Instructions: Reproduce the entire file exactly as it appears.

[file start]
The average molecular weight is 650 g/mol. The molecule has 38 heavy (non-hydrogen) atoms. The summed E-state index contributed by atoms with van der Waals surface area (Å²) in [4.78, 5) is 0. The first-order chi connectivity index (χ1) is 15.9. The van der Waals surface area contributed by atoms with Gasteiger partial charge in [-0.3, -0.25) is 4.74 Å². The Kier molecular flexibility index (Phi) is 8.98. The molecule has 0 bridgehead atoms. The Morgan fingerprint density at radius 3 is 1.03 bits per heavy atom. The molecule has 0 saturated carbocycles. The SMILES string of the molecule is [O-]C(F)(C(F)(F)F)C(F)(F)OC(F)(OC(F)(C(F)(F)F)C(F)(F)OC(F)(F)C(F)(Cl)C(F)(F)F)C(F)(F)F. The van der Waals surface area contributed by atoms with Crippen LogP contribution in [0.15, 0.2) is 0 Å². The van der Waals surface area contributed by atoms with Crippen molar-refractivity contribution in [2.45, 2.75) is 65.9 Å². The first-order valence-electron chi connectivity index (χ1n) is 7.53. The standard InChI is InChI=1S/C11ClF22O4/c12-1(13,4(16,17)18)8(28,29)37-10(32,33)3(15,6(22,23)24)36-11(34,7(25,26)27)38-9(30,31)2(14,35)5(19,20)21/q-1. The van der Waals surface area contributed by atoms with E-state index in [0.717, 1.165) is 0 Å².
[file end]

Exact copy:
The average molecular weight is 650 g/mol. The molecule has 38 heavy (non-hydrogen) atoms. The summed E-state index contributed by atoms with van der Waals surface area (Å²) in [4.78, 5) is 0. The first-order chi connectivity index (χ1) is 15.9. The van der Waals surface area contributed by atoms with Gasteiger partial charge in [-0.3, -0.25) is 4.74 Å². The Kier molecular flexibility index (Phi) is 8.98. The molecule has 0 bridgehead atoms. The Morgan fingerprint density at radius 3 is 1.03 bits per heavy atom. The molecule has 0 saturated carbocycles. The SMILES string of the molecule is [O-]C(F)(C(F)(F)F)C(F)(F)OC(F)(OC(F)(C(F)(F)F)C(F)(F)OC(F)(F)C(F)(Cl)C(F)(F)F)C(F)(F)F. The van der Waals surface area contributed by atoms with Crippen LogP contribution in [0.15, 0.2) is 0 Å². The van der Waals surface area contributed by atoms with Crippen molar-refractivity contribution in [2.45, 2.75) is 65.9 Å². The first-order valence-electron chi connectivity index (χ1n) is 7.53. The standard InChI is InChI=1S/C11ClF22O4/c12-1(13,4(16,17)18)8(28,29)37-10(32,33)3(15,6(22,23)24)36-11(34,7(25,26)27)38-9(30,31)2(14,35)5(19,20)21/q-1. The van der Waals surface area contributed by atoms with E-state index in [0.717, 1.165) is 0 Å².